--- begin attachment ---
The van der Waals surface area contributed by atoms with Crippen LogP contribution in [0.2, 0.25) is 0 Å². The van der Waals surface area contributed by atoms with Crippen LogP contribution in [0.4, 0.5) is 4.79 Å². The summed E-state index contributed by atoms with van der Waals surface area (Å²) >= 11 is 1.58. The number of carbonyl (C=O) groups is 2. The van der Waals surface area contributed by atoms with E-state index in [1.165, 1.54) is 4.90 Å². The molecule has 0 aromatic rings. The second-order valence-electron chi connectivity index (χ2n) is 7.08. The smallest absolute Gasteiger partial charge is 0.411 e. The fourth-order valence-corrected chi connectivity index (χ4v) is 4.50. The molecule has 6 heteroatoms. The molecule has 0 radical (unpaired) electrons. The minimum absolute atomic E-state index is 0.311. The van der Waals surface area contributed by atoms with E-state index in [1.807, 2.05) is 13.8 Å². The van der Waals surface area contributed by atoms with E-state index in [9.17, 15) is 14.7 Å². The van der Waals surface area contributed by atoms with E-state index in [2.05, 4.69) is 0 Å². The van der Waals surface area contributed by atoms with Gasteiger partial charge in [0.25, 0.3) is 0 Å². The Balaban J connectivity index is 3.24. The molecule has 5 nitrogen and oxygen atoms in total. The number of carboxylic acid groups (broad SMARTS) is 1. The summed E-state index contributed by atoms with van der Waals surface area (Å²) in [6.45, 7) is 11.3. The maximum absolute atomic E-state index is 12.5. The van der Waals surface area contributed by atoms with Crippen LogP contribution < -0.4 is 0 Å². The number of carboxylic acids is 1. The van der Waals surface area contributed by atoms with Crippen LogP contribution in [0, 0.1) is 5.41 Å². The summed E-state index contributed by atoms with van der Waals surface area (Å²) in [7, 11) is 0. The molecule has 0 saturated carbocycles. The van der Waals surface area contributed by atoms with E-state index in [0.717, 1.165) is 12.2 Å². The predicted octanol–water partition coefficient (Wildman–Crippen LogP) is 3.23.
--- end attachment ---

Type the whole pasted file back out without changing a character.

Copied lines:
The van der Waals surface area contributed by atoms with Crippen LogP contribution in [0.2, 0.25) is 0 Å². The van der Waals surface area contributed by atoms with Crippen LogP contribution in [0.4, 0.5) is 4.79 Å². The summed E-state index contributed by atoms with van der Waals surface area (Å²) >= 11 is 1.58. The number of carbonyl (C=O) groups is 2. The van der Waals surface area contributed by atoms with E-state index in [1.165, 1.54) is 4.90 Å². The molecule has 0 aromatic rings. The second-order valence-electron chi connectivity index (χ2n) is 7.08. The smallest absolute Gasteiger partial charge is 0.411 e. The fourth-order valence-corrected chi connectivity index (χ4v) is 4.50. The molecule has 6 heteroatoms. The molecule has 0 radical (unpaired) electrons. The minimum absolute atomic E-state index is 0.311. The van der Waals surface area contributed by atoms with E-state index in [1.807, 2.05) is 13.8 Å². The van der Waals surface area contributed by atoms with E-state index in [9.17, 15) is 14.7 Å². The van der Waals surface area contributed by atoms with E-state index in [2.05, 4.69) is 0 Å². The van der Waals surface area contributed by atoms with Gasteiger partial charge in [0.25, 0.3) is 0 Å². The Balaban J connectivity index is 3.24. The molecule has 5 nitrogen and oxygen atoms in total. The number of carboxylic acid groups (broad SMARTS) is 1. The summed E-state index contributed by atoms with van der Waals surface area (Å²) in [6.45, 7) is 11.3. The maximum absolute atomic E-state index is 12.5. The van der Waals surface area contributed by atoms with Crippen LogP contribution < -0.4 is 0 Å². The number of carboxylic acids is 1. The van der Waals surface area contributed by atoms with Crippen LogP contribution in [0, 0.1) is 5.41 Å². The summed E-state index contributed by atoms with van der Waals surface area (Å²) in [7, 11) is 0. The molecule has 0 saturated carbocycles. The van der Waals surface area contributed by atoms with E-state index in [0.717, 1.165) is 12.2 Å². The predicted octanol–water partition coefficient (Wildman–Crippen LogP) is 3.23.